let monitor = NWPathMonitor()

monitor.pathUpdateHandler = { path in
  let constrained = path.isConstrained
}

monitor.start(queue: DispatchQueue.global())

The code above uses an NWPathMonitor to monitor the available networking paths on the device. When a path becomes available or if a path changes, the monitor will call its pathUpdateHandler with the available, recently changed path. The monitor won’t work until you call its start method. Depending on your needs, coding styles and conventions you might want to create a dedicated dispatch queue that the monitor will call the update handler on. Also note that you’ll want to keep a reference to the NWPathMonitor in the object that is using the monitor to prevent it from being deallocated before its update handler is called.

Thanks to @codeOfRobin for pointing out that NWPath can help with detecting low data mode.

Other considerations to limit unwanted data usage

In addition to giving you the ability to support low data mode, Apple has introduced another way for your app to prevent overuse of data. If you want to limit data usage on cellular networks, mobile hotspots and potentially on other expensive networks, you can use the allowsExpensiveNetworkAccess setting on URLSession and URLRequest or the AVURLAssetAllowsExpensiveNetworkAccessKey key on AVURLAsset to limit expensive data usage. NWPath also has an isExpensive property to detect whether a user is using an expensive network. If you’re currently restricting cellular access, you might want to consider checking for expensive networks instead. After all, cellular networks are improving all the time and maybe someday in the future they might not always be considered expensive anymore.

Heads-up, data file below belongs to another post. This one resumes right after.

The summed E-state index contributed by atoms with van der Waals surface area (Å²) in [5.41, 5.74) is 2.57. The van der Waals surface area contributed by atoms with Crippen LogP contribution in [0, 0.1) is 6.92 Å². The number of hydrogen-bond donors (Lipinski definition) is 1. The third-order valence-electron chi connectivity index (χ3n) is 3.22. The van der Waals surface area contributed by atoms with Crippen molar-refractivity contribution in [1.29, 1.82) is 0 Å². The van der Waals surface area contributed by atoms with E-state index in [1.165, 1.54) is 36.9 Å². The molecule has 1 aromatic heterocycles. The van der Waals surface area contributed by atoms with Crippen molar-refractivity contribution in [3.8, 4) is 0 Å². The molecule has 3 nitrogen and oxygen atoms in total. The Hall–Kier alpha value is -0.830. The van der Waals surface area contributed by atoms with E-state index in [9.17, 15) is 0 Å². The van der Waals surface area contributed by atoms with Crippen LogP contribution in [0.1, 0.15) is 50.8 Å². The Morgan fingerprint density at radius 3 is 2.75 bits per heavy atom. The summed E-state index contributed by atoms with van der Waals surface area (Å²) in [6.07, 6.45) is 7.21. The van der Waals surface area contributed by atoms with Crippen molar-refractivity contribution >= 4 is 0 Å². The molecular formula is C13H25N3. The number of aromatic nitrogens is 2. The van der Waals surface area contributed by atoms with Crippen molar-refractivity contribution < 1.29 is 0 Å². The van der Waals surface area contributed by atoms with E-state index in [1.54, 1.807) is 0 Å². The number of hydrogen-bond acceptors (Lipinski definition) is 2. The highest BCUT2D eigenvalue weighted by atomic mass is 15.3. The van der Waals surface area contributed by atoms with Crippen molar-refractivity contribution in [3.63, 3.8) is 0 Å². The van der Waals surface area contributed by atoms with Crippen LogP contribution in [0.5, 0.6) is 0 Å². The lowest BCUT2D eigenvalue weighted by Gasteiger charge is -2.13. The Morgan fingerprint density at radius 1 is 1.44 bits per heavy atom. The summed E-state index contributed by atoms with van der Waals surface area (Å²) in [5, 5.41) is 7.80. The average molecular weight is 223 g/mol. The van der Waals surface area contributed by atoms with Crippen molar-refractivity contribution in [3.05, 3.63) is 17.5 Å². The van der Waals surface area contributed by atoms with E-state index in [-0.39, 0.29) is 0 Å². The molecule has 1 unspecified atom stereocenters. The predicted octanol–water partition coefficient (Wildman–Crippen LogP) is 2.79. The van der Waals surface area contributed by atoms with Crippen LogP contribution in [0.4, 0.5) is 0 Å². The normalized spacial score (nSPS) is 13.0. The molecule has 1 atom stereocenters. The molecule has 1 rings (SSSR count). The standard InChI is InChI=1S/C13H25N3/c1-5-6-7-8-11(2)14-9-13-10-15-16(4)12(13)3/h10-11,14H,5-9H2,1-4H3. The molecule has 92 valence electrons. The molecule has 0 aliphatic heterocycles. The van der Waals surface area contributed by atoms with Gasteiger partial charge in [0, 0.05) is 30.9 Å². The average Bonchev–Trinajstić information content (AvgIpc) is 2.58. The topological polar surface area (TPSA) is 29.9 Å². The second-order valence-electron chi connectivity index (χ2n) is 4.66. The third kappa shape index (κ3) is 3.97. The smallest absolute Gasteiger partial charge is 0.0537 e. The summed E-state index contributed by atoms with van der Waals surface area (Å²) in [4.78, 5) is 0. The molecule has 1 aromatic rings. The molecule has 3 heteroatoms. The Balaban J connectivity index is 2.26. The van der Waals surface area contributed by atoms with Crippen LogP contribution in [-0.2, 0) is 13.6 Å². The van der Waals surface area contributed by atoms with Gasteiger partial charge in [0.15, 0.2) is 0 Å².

In conclusion

This post has shown you several ways to support low data mode in your app:

  1. By configuring your URLRequest
  2. By applying a configuration to a URLSession
  3. By configuring your AVURLAsset for low data mode

You also learned how to implement an image loader that falls back to a lower quality image using Combine, which is pretty cool on its own!

It is now up to you to come up with clever fallbacks, and to take a good look at the data you send and receive over the network, and ask yourself whether you truly need to make every request, or maybe you can optimize things a little bit.

As always, feedback, compliments, and questions are welcome. You can find me on Twitter if you want to reach out to me.

Also, thanks to @drarok for helping me make the Swift compiler happy with the Combine part of this post!

Receive weekly updates about my posts